Nevermind: Who Really Owns Nirvana's Iconic Smiley Face Design'

November 30, 2020

Nirvana files new complaint after discovery calls into question whether Kurt Cobain was truly the artist behind the band’s highly-recognizable design, with the band’s infringement suit against fashion designer Marc Jacobs hanging in the balance.

Hey! Wait! Nirvana’s got a new complaint! In its ongoing legal battle over the band’s infamous “smiley face” logo, Nirvana LLC is now asking a California federal court to declare that Robert Fisher, a former art director for the band’s label, does not own any rights to the design. It’s the latest twist in a case with all the trappings of an IP law school exam question that leaves very little to smile about.

The overarching question in the case, involving Nirvana, fashion designer Marc Jacobs International LLC (“Marc Jacobs”), and now graphic designer Robert Fisher, is just who actually created the iconic design – the infamous smile with x’s for eyes, and a crooked grin with its tongue hanging out – and, ultimately, who has the right to permit or enforce against its use. It’s an issue that has remained hazy in this case, especially because the one person who, according to Nirvana, is best situated to settle the issue has been dead for more than 25 years. Pop culture lore, and the records at the U.S. copyright office, have long held that Kurt Cobain, the band’s prolific frontman crafted the design. But Marc Jacobs, and now Fisher, are spinning a different tune.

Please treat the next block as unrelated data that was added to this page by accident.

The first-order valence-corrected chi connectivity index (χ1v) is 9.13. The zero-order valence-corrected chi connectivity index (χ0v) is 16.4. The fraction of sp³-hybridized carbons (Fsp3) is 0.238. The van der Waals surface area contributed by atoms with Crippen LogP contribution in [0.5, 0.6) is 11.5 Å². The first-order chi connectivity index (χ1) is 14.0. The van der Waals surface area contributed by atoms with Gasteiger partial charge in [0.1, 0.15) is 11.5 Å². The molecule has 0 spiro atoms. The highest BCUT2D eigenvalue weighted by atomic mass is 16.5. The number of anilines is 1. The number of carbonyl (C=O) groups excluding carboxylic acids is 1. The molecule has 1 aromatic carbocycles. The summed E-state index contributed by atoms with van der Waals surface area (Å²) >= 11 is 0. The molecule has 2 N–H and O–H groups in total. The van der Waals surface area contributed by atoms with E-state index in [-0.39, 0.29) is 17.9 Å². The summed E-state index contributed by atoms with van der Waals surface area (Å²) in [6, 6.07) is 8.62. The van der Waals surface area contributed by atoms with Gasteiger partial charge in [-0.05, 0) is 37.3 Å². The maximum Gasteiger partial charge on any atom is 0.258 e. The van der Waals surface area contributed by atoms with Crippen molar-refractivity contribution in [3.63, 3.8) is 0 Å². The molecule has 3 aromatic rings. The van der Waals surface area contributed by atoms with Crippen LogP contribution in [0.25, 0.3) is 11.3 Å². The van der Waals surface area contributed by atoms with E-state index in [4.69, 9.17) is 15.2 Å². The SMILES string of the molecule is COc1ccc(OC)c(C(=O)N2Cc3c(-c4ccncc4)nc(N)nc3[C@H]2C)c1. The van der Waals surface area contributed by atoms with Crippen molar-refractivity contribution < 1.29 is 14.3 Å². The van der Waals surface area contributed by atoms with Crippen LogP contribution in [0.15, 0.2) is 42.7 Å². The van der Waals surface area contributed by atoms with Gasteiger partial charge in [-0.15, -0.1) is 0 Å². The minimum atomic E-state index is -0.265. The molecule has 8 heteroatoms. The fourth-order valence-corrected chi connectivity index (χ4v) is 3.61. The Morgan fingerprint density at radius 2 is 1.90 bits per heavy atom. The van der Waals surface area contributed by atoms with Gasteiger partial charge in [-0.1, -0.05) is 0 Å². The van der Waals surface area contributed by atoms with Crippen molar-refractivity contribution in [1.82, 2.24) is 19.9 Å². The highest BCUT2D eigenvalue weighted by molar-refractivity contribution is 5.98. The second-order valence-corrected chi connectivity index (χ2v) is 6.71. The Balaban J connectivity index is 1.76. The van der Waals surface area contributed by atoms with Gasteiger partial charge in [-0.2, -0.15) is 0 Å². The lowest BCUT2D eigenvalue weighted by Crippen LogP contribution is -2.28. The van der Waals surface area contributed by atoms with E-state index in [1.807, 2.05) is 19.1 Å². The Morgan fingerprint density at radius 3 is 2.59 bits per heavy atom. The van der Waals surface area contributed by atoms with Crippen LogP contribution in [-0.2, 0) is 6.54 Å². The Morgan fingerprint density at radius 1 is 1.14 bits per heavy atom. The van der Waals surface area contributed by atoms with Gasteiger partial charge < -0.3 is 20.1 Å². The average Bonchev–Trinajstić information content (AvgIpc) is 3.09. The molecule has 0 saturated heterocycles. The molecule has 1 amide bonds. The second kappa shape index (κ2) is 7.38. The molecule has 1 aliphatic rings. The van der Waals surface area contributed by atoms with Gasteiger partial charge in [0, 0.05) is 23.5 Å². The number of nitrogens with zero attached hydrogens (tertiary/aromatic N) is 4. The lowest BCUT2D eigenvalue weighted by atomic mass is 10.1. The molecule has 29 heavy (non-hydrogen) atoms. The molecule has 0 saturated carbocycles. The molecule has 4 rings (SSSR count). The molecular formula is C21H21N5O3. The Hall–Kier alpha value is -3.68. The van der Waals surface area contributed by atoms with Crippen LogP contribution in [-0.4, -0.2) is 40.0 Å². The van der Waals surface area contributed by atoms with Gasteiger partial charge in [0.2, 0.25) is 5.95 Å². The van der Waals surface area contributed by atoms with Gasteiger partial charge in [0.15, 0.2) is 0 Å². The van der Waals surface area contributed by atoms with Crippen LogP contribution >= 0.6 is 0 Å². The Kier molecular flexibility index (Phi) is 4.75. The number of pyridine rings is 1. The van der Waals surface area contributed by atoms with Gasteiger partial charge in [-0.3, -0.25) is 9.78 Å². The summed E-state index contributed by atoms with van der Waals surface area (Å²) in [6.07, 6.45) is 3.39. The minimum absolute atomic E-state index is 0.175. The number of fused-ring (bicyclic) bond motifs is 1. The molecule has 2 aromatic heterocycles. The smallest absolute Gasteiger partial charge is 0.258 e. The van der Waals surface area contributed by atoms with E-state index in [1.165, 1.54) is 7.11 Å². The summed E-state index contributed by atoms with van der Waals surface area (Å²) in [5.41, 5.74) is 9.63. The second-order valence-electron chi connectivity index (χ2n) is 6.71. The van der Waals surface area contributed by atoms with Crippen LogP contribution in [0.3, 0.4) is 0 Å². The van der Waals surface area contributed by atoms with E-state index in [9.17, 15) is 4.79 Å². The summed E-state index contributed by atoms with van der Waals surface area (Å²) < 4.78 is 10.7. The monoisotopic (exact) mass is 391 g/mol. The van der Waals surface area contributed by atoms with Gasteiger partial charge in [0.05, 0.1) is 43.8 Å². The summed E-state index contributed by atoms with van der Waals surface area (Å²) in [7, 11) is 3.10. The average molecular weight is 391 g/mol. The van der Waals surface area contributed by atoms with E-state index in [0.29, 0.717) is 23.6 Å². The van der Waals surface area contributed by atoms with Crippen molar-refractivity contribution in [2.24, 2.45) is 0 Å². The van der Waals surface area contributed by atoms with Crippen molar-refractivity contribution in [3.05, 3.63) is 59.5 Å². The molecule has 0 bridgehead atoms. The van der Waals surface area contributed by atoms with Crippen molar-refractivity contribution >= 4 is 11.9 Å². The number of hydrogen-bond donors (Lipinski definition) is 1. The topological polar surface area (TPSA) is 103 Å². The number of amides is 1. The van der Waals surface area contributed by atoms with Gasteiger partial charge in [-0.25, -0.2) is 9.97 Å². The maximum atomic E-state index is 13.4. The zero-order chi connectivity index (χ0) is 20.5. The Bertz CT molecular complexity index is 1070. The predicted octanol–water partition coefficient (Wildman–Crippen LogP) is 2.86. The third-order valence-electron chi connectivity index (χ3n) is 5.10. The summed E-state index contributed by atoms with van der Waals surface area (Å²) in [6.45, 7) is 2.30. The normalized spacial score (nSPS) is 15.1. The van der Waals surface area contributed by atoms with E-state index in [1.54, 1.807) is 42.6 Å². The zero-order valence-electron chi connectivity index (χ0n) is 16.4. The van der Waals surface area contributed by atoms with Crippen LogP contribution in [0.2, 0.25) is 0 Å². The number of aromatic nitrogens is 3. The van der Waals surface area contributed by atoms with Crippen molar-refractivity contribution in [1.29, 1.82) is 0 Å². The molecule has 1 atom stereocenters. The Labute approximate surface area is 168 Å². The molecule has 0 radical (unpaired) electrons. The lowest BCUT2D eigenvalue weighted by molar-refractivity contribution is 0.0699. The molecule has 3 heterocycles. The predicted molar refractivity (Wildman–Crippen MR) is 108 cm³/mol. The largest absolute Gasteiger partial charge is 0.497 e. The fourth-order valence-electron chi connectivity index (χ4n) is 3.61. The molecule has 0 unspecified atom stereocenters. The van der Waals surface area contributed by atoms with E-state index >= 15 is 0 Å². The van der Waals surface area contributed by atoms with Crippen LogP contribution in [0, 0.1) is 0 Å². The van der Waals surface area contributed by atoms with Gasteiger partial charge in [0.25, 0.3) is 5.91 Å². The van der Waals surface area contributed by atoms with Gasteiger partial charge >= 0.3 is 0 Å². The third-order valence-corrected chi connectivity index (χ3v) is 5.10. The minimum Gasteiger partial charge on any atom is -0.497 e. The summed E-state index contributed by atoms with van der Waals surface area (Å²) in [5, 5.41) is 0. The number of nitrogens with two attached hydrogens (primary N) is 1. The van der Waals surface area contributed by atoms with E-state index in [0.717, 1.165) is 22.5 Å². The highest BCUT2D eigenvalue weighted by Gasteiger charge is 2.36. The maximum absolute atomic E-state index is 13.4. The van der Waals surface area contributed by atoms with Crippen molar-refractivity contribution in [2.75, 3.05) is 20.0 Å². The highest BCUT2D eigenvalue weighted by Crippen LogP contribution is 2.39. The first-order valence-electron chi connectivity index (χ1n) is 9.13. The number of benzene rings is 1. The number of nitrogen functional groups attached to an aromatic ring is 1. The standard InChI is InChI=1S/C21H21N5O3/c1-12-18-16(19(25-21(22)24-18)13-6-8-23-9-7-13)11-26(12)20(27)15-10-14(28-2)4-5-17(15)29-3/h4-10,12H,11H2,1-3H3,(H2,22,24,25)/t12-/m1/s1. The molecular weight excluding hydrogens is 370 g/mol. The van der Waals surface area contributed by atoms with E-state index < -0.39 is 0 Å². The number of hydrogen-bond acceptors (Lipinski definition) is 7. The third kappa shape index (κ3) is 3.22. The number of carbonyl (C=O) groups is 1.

The case began in 2018 when Nirvana, LLC (“Nirvana”), the corporate entity for the now-defunct grunge band that popularized the “alternative rock” and “grunge” musical genres, sued fashion designer Marc Jacobs after its “Bootleg Redux Grunge” clothing collection which included clothing bearing a design that was virtually identical to Nirvana’s recognizable smiley face design, for which Nirvana holds a U.S. Copyright Registration. Additionally, promotional materials for the collection incorporated references to famous Nirvana songs. Nirvana contends that Marc Jacobs intentionally infringed the band’s IP to “make the ‘Grunge’ association with the collection more authentic.” Also named in the complaint are Neiman Marcus and Saks 5th Avenue which sold Marc Jacobs’ smiley face products in the U.S.

According to the complaint, Nirvana’s smiley face logo was first used on a poster advertising the launch of the band’s 1991 album “Nevermind.” The squiggly-eyed smile with x’s for eyes has become an iconic feature on licensed merchandise for the band, including t-shirts, hats, hoodies, bags and other items which, according to Nirvana, have been sold for decades. Nirvana claims that Cobain created the smiley face logo in 1991 and “Nirvana has used that copyright-protected design and logo continuously since [then] to identify its music and licensed merchandise.”

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